Chief’s Mess (Anchor Point #3)
Released: June 19, 2017
Reviewed by Tracey
Blurb: Anthony Talbot is in Anchor Point to visit family, but after two days of strife, he needs a break. A local gay bar is calling his name.
When Chief Noah Jackson sees that red head stroll into the club, he immediately wants him. They’re perfectly matched, and before long, they’re burning up the sheets. Noah can’t get enough. Anthony can’t stay in Oregon for long, but as soon as he leaves, he’s counting down the days until he can fly back for more. And between his increasingly frequent visits, there’s always phone sex, sexting, webcams . . . anything they can get.
But Noah’s got a carefully crafted façade, and Anthony can’t help noticing the slowly forming cracks. The scent of alcohol in the middle of the day. The extra drinks at dinner. The hint of red in his eyes. Anthony knows what it means. He doesn’t want to believe it, but he’s seen this before, and there’s no denying it. If Noah doesn’t get his downward spiral under control, he’s going to lose both his career and the first man he’s ever really loved.
This book can be boiled down into just a few words. Lots of sex, not much plot and an issue that separates the two men for a few weeks. I had really high hopes that I would enjoy this book, I have read L.A Witt before, and I love her writing, but this was just a big miss for me. Anthony’s character started out as a judgemental jerk, and he pretty much stayed that way until the resolution at the end of the book. His actions in the first chapter just put me off him totally. The other main character, Noah, just seemed to be a cipher for the first half of the book, he was basically there for the sex. And, there is a lot of sex and no plot for the first half of the book. These are supposed to be two men in their mid to late thirties, and the way they spoke and acted just came across as pretty immature. Noah actually kept his computer porn in a folder titled “Mom I Told You Not To Snoop”, for an adult man, this just seems a bit foolish. I felt as if someone had given two junior high boys free lube and condoms, and told them they could talk as dirty as they wanted and fuck their brains out. The sex started before I even hit the 10% mark on my Kindle, and that’s ok, but sometimes I want the two main characters to have a conversation first…at least a little chit chat before whipping them out and going to town. Right in the middle of hot sex, Anthony would mentally go off track in his mind:
“Drying off felt tedious and stupid, but having sex on wet sheets was never comfortable, so it was worth the effort.”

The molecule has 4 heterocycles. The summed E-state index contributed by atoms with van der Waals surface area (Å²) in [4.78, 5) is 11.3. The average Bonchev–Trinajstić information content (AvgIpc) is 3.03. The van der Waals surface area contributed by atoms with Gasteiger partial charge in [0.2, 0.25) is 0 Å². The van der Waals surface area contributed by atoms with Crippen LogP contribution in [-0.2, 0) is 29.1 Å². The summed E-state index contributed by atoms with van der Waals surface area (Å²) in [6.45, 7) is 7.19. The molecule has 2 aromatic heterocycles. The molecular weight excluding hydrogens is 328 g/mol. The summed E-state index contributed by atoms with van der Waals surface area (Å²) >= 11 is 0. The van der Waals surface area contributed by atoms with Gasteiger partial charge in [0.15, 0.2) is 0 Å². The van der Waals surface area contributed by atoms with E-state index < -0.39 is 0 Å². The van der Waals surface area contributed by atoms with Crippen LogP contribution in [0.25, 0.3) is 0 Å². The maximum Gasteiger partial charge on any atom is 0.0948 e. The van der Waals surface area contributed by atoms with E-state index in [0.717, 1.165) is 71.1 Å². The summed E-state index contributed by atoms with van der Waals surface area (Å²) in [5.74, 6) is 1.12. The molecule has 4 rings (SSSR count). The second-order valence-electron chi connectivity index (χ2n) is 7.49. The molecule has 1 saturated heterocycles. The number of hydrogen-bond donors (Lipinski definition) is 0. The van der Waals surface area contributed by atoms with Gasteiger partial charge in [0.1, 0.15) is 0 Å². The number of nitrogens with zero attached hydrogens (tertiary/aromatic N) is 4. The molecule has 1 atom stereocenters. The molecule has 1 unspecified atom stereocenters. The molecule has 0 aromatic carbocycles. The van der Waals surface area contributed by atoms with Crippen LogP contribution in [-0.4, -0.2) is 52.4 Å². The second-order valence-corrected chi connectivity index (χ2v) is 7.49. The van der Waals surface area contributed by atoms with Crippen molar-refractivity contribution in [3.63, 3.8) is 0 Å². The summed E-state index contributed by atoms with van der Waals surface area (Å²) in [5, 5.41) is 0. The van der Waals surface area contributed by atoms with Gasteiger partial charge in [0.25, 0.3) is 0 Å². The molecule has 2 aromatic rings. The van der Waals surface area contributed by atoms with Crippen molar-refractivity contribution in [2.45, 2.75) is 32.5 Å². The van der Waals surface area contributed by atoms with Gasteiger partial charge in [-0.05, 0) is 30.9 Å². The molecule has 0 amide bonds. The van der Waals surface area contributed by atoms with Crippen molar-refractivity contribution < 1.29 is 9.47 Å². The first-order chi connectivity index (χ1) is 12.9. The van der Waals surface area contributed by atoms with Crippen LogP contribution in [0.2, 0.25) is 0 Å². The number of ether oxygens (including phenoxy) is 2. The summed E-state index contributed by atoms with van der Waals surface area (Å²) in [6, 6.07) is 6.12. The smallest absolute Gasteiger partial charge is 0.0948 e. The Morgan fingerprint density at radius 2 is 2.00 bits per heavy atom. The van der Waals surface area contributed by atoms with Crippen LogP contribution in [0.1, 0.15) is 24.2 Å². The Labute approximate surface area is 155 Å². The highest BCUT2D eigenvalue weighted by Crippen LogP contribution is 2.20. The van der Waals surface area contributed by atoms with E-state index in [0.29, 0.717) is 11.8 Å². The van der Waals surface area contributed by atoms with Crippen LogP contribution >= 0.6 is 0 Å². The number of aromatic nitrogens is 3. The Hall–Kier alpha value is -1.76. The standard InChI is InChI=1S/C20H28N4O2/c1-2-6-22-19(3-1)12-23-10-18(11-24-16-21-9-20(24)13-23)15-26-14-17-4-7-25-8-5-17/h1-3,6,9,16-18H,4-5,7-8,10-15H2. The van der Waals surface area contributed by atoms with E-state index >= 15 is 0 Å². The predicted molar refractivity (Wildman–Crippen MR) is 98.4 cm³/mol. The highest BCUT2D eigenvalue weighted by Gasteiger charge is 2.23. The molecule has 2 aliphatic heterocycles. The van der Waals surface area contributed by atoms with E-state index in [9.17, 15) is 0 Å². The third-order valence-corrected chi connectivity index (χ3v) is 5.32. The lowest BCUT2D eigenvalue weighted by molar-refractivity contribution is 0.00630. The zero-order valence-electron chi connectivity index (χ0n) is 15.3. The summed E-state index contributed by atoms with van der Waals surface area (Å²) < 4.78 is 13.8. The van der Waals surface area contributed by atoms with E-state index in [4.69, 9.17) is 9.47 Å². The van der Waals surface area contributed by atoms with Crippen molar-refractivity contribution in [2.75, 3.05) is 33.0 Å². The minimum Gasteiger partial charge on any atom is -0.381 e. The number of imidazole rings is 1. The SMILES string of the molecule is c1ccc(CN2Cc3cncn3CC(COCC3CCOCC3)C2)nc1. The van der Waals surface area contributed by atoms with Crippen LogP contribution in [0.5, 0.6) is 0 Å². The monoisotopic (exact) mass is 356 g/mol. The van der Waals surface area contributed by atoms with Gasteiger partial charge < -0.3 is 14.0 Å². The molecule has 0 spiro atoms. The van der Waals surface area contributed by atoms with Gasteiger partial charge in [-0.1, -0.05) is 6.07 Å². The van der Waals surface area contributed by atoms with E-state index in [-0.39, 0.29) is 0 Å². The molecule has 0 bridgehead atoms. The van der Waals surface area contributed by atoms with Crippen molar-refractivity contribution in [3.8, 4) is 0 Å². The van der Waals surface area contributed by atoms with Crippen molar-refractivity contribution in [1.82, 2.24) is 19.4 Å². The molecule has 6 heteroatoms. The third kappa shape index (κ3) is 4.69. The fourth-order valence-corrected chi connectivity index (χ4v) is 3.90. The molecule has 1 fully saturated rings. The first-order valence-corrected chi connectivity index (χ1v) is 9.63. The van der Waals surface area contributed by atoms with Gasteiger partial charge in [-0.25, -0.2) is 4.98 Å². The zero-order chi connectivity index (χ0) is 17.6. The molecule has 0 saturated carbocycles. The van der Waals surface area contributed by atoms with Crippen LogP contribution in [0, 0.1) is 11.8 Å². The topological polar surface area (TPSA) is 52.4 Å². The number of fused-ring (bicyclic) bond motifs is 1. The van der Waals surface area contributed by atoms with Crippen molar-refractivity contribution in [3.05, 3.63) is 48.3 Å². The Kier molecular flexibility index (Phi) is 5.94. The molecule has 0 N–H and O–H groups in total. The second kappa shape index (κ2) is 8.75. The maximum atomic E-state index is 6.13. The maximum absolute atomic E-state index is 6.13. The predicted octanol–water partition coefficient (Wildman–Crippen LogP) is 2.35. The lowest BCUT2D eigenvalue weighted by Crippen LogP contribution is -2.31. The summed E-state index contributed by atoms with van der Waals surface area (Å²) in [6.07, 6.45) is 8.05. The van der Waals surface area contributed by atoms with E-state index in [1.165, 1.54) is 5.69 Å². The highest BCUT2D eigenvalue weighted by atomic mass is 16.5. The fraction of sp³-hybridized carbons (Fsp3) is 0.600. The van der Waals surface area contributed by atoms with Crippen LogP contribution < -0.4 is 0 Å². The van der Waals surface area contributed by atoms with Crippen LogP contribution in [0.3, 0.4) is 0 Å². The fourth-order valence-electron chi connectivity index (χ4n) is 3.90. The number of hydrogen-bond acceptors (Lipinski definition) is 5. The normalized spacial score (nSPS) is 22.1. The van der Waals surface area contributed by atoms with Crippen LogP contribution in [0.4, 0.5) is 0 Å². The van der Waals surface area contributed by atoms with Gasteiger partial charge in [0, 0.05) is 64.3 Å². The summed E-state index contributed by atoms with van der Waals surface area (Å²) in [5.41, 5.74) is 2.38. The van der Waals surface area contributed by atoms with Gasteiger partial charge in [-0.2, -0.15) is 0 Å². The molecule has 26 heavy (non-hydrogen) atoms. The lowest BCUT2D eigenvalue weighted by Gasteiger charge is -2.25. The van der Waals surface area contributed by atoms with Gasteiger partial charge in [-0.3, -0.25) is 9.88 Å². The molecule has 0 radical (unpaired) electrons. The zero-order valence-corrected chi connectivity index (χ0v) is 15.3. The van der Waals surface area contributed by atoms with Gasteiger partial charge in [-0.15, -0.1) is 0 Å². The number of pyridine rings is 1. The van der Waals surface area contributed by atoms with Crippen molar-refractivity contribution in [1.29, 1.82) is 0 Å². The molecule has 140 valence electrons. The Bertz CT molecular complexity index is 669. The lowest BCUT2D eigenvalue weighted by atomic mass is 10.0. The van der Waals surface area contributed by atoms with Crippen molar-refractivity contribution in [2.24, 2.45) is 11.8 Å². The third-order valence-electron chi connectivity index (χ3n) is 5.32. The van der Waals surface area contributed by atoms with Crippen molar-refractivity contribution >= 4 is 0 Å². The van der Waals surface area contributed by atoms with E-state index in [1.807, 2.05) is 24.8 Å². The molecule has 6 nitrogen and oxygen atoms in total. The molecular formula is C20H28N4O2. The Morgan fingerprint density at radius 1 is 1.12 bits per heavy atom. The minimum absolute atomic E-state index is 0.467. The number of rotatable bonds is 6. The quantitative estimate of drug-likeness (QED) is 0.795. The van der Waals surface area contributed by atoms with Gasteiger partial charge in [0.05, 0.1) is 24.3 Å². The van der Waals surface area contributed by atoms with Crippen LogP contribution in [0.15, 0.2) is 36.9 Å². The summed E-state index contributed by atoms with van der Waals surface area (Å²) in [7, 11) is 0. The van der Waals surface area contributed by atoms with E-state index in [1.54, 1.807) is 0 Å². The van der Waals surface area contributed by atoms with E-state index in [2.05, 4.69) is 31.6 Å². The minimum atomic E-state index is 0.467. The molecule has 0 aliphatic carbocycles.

I don’t care whether he dried off or not. This type of mental rambling just put me off the scene and was distracting. The relationship between the two characters just seemed very superficial, and by the time they had fallen in love, they didn’t seem to have had enough conversation to be at that point. There was sex, a lot of sex, dirty talk, Skype sex, sex talk…but no actual conversations. No way to learn anything about these men.
The plot line started around halfway through the book, and at this point I felt like I really knew nothing about them except that they were both versatile and a few basic characteristics of each one. Noah is a functioning alcoholic, and this is a trigger for Anthony because his brother-in-law is an alcoholic. This problem is compounded by both men living in different states and only seeing each other on weekends. The alcoholism would probably have made itself known earlier if they were together on a daily basis. This is when the book actually picked up a little for me. Noah’s drinking becomes more problematic, they actually spend time doing things other than having sex, and they start to fall for each other. To me, this should have been the first part of the book, rather than the end. I really don’t care about sex scenes if I don’t even know the characters…it’s just meaningless sex. I would have been a lot more into it had I known something about the men and it not have been just a fuckfest for the first half of the book.
The alcohol problem seemed a little glossed over and easily resolved. Yes, they split up for a few weeks, and yes it was stated that it was hard for him to overcome the issue. It was mentioned that he had a counselor and support to help him, but by this point I didn’t care.
This can be read as a stand alone book. I haven’t read the first two books in this series, and now I probably won’t. I really hate to give this book such a low review score, because I have really enjoyed the author’s work in the past, but almost all authors have a book that doesn’t work for some people, and this, I’m sure, is just the one that doesn’t work for me.